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Old December 21, 2010, 08:35 AM   #2626
m75rlg
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Best wishes for a speedy recovery.

May God bless you.
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Old December 21, 2010, 10:34 AM   #2627
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Radagast-
Very sorry to hear it. This is a tough time of year to be down and out. Best wishes for a complete recovery. Where do you live? If any of us can do anything to help you out just say the word.

Tinpig
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Old December 21, 2010, 12:52 PM   #2628
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Radagast

Very sorry to hear that you are in the hospital with a broken back. I hope that you will be up and on feet soon and most important full recovered. You have been missed in here. I hope that you and yours have a Merry christmas.
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Old December 22, 2010, 05:44 AM   #2629
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Thanks guys. I'm on the mend and walked today, not bad for a guy with a torn spinal cord, shattered vertebra, fractured pelvis, bruised pancreus & severed tendons.
Tinpig, I'm in Australia, a little far for care packages, but I really do appreciate the well wishes. My family, friends, shooting buddies & co-workers have all visited, & I am keeping the nursing staff on side with a friendly attitude & massive bribes of chocolate.

If I can get my Standard Catalog of S&W brought in then I'll make a start on answers, but thats a maybe at the moment. With the cocktail of painkillers I am on I'm not going to work from memory.

I hope all of you have a wonderful, safe & happy christmas.

Later.

Ken
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Old December 22, 2010, 12:34 PM   #2630
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As we all know, bad things happen to good people.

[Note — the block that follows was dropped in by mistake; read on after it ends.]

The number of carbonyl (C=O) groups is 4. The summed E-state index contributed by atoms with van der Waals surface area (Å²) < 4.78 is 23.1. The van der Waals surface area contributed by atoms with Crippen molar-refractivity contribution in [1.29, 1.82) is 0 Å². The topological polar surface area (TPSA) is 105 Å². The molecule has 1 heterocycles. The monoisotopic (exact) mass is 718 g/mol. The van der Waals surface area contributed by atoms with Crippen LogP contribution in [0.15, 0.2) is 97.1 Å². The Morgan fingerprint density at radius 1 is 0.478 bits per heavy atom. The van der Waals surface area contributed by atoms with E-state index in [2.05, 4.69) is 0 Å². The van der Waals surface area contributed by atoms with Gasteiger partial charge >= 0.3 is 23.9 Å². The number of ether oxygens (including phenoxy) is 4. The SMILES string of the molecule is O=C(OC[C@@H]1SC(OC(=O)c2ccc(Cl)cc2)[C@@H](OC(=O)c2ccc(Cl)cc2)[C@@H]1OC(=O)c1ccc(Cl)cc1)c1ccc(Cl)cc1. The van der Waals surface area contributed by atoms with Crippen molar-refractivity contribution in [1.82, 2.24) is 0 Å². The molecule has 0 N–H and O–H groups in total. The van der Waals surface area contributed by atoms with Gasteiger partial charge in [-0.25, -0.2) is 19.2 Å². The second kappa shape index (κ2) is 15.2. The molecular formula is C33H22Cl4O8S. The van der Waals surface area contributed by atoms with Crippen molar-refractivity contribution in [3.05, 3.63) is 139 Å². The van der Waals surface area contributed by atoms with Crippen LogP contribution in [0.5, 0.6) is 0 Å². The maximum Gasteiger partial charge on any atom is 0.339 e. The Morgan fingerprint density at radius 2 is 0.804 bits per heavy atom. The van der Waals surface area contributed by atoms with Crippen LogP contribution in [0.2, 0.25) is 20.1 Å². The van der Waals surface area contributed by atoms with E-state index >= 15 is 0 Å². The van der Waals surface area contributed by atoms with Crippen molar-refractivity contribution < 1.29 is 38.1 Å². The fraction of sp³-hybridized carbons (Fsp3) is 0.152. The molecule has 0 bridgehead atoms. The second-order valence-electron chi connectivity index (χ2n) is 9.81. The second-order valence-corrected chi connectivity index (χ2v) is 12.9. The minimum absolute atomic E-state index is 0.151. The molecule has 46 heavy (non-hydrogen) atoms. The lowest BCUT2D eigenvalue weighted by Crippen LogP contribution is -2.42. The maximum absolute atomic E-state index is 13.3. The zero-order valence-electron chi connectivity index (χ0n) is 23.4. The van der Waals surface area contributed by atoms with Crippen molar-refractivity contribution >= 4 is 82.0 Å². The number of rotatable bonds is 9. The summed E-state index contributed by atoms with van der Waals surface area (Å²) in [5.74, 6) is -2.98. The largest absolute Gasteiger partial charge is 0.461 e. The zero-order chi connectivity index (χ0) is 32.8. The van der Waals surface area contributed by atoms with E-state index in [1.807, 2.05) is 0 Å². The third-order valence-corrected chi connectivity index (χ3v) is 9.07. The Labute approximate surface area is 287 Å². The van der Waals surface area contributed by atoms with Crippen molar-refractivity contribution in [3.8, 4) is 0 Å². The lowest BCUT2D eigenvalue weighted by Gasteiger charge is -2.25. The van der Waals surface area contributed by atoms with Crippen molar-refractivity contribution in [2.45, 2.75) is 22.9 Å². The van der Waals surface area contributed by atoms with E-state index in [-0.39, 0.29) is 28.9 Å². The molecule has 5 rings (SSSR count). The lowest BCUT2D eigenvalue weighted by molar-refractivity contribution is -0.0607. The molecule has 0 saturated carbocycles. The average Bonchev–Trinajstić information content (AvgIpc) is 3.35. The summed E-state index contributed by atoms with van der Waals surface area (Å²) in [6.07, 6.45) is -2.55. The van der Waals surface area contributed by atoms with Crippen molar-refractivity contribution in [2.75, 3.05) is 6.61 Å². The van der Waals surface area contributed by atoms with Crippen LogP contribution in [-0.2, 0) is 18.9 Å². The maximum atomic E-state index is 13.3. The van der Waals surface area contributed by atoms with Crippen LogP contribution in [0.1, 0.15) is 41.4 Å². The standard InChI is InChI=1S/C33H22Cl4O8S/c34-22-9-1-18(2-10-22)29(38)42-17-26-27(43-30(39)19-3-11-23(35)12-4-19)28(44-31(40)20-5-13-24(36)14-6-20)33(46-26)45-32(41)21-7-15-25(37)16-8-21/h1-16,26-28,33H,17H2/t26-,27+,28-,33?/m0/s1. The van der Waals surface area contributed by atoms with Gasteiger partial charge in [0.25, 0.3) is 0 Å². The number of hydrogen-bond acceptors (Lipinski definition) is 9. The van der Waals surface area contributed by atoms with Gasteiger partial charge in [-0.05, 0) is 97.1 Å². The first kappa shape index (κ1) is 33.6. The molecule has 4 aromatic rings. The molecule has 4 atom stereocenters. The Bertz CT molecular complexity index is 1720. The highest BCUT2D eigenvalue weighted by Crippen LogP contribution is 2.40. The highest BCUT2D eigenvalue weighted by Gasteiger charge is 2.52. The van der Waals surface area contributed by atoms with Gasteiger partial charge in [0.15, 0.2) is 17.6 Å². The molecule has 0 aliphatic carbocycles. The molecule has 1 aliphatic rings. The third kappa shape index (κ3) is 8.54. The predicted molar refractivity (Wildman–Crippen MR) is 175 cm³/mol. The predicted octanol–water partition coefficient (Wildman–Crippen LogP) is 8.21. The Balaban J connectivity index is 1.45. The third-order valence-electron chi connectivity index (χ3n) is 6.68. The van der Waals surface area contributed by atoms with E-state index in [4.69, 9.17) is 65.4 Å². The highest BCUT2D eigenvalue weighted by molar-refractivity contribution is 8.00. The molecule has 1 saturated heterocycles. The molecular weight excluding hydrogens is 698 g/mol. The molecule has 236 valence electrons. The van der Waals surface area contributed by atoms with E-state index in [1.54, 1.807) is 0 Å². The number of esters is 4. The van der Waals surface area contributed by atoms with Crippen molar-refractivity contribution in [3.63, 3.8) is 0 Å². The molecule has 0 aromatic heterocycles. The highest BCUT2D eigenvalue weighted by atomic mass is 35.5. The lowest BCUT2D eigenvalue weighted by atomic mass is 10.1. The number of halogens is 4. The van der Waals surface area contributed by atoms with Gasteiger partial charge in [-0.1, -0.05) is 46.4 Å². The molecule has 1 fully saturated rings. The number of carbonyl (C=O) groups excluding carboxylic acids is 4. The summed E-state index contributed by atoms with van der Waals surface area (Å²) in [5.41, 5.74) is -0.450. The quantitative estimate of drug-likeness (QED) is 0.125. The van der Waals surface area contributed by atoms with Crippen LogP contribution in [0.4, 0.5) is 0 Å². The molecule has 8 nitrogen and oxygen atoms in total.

Take care, God bless. The hundreds of people who will never meet you are wishing you the best!
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Old December 23, 2010, 02:27 AM   #2631
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Yipes Radagast!


What the heck did you DO???


Godspeed in recovery!



At least it's Summer down there, so, beats all the freezing drizzle and snow and slush and Winter stuff up here.



You SHOULD post an Address or a "Care of" Address which can ensure your privacy, which we can send get-well-goodies to.


You are in fact, being officially requested to do so!
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Old December 23, 2010, 07:19 AM   #2632
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Oyeboten:
I suffered severe injuries in hand to hand combat with a were-kangaroo while doing field research for Larry Corriea's next book Monster Hunter International, Rise of the Marsupials.

Actually I fell nine feet and managed to land like a cat on my feet. Unfortunately my L2 shattered as if it had been hit with a hammer & a sound like a gun shot. Everything that could go wrong did so all at once. Since then everything has gone right, including been hauled up a hundred foot hillside without becoming a paraplegic, getting the best neurosurgeon in the state, major surgery with no complications, and a fairly rapid recovery considering the extent of my injuries.

I'll PM you my address after I get some sleep, you can pass it on to any of the THR regulars that may be interested. I'll dig into your Brazilian as soon as I have my SCSW in hand.
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Old December 23, 2010, 05:48 PM   #2633
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Woah!


What a Romantic Tale..! A Kangaroo!


What do you think got his ire up like that?? I have heard they can be quite good fighters, and or kick you into next week very easily, if not outright kill you.


Probably various of the Theropod 'Dinosaurs' used to use a similar technique - lean back on their strong fat Tail, and let loose with those Legs and sharp slicing Claws, as well as punch or grab into a Half Nelson or other WHILE kicking and slicing.


Well, you have a heck of a story now to tell your Grandkids! Even though you probably had enough good and real life stories already!


Best wishes!
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Old December 24, 2010, 07:22 PM   #2634
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Frohe Weihnachten und ein gutes Neues Jahr. With every wish for your speedy and complete recovery.

Waidmanns Heil!
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Old December 25, 2010, 03:51 AM   #2635
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Thanks mate.